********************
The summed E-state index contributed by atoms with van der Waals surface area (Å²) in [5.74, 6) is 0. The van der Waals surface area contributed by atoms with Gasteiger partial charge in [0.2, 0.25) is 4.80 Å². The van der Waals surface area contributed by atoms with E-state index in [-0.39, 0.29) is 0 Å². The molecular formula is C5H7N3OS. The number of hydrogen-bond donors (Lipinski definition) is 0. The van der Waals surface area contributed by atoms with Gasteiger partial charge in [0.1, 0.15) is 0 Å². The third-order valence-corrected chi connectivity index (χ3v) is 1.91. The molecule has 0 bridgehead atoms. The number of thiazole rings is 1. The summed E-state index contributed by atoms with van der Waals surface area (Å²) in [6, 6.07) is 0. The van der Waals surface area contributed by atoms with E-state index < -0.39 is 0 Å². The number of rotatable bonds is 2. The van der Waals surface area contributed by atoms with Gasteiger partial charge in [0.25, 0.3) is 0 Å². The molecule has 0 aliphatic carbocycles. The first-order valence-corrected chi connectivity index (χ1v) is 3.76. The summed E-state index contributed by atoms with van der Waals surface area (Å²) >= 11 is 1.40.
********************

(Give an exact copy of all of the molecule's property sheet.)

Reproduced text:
The summed E-state index contributed by atoms with van der Waals surface area (Å²) in [5.74, 6) is 0. The van der Waals surface area contributed by atoms with Gasteiger partial charge in [0.2, 0.25) is 4.80 Å². The van der Waals surface area contributed by atoms with E-state index in [-0.39, 0.29) is 0 Å². The molecular formula is C5H7N3OS. The number of hydrogen-bond donors (Lipinski definition) is 0. The van der Waals surface area contributed by atoms with Gasteiger partial charge in [0.1, 0.15) is 0 Å². The third-order valence-corrected chi connectivity index (χ3v) is 1.91. The molecule has 0 bridgehead atoms. The number of thiazole rings is 1. The summed E-state index contributed by atoms with van der Waals surface area (Å²) in [6, 6.07) is 0. The van der Waals surface area contributed by atoms with E-state index < -0.39 is 0 Å². The number of rotatable bonds is 2. The van der Waals surface area contributed by atoms with Gasteiger partial charge in [0.25, 0.3) is 0 Å². The molecule has 0 aliphatic carbocycles. The first-order valence-corrected chi connectivity index (χ1v) is 3.76. The summed E-state index contributed by atoms with van der Waals surface area (Å²) >= 11 is 1.40.